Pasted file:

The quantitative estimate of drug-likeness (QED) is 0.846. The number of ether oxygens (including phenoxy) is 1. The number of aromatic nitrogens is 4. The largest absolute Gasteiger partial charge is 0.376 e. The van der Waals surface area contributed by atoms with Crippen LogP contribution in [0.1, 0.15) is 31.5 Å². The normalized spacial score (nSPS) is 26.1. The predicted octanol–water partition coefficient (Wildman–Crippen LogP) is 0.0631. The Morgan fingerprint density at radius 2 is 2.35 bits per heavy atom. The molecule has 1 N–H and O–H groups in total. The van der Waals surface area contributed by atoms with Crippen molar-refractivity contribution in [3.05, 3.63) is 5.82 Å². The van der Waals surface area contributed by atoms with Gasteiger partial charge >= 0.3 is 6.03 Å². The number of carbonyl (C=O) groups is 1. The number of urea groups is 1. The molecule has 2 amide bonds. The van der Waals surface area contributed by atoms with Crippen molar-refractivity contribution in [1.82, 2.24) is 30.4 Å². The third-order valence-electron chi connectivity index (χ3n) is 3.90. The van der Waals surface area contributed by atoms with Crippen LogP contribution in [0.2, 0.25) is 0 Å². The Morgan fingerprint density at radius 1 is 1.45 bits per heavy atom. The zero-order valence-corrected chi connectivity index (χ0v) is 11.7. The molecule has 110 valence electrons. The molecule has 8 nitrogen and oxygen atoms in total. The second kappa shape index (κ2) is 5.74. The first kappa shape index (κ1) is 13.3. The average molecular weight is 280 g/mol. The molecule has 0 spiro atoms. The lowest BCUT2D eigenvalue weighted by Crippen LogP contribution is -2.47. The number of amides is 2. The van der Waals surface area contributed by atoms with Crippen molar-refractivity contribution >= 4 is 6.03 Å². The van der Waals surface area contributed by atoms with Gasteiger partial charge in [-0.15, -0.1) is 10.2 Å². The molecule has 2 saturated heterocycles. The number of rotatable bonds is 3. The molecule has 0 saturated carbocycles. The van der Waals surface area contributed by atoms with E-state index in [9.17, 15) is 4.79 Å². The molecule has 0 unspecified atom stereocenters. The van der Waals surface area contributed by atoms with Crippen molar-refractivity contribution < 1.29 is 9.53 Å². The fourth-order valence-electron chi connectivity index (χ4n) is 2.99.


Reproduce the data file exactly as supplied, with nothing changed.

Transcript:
The quantitative estimate of drug-likeness (QED) is 0.846. The number of ether oxygens (including phenoxy) is 1. The number of aromatic nitrogens is 4. The largest absolute Gasteiger partial charge is 0.376 e. The van der Waals surface area contributed by atoms with Crippen LogP contribution in [0.1, 0.15) is 31.5 Å². The normalized spacial score (nSPS) is 26.1. The predicted octanol–water partition coefficient (Wildman–Crippen LogP) is 0.0631. The Morgan fingerprint density at radius 2 is 2.35 bits per heavy atom. The molecule has 1 N–H and O–H groups in total. The van der Waals surface area contributed by atoms with Crippen molar-refractivity contribution in [3.05, 3.63) is 5.82 Å². The van der Waals surface area contributed by atoms with Gasteiger partial charge >= 0.3 is 6.03 Å². The number of carbonyl (C=O) groups is 1. The number of urea groups is 1. The molecule has 2 amide bonds. The van der Waals surface area contributed by atoms with Crippen molar-refractivity contribution in [1.82, 2.24) is 30.4 Å². The third-order valence-electron chi connectivity index (χ3n) is 3.90. The van der Waals surface area contributed by atoms with Crippen LogP contribution in [0.2, 0.25) is 0 Å². The Morgan fingerprint density at radius 1 is 1.45 bits per heavy atom. The zero-order valence-corrected chi connectivity index (χ0v) is 11.7. The molecule has 110 valence electrons. The molecule has 8 nitrogen and oxygen atoms in total. The second kappa shape index (κ2) is 5.74. The first kappa shape index (κ1) is 13.3. The average molecular weight is 280 g/mol. The molecule has 0 spiro atoms. The lowest BCUT2D eigenvalue weighted by Crippen LogP contribution is -2.47. The number of amides is 2. The van der Waals surface area contributed by atoms with Crippen molar-refractivity contribution >= 4 is 6.03 Å². The van der Waals surface area contributed by atoms with Gasteiger partial charge in [-0.15, -0.1) is 10.2 Å². The molecule has 2 saturated heterocycles. The number of rotatable bonds is 3. The molecule has 0 saturated carbocycles. The van der Waals surface area contributed by atoms with E-state index in [9.17, 15) is 4.79 Å². The molecule has 0 unspecified atom stereocenters. The van der Waals surface area contributed by atoms with Crippen molar-refractivity contribution < 1.29 is 9.53 Å². The fourth-order valence-electron chi connectivity index (χ4n) is 2.99.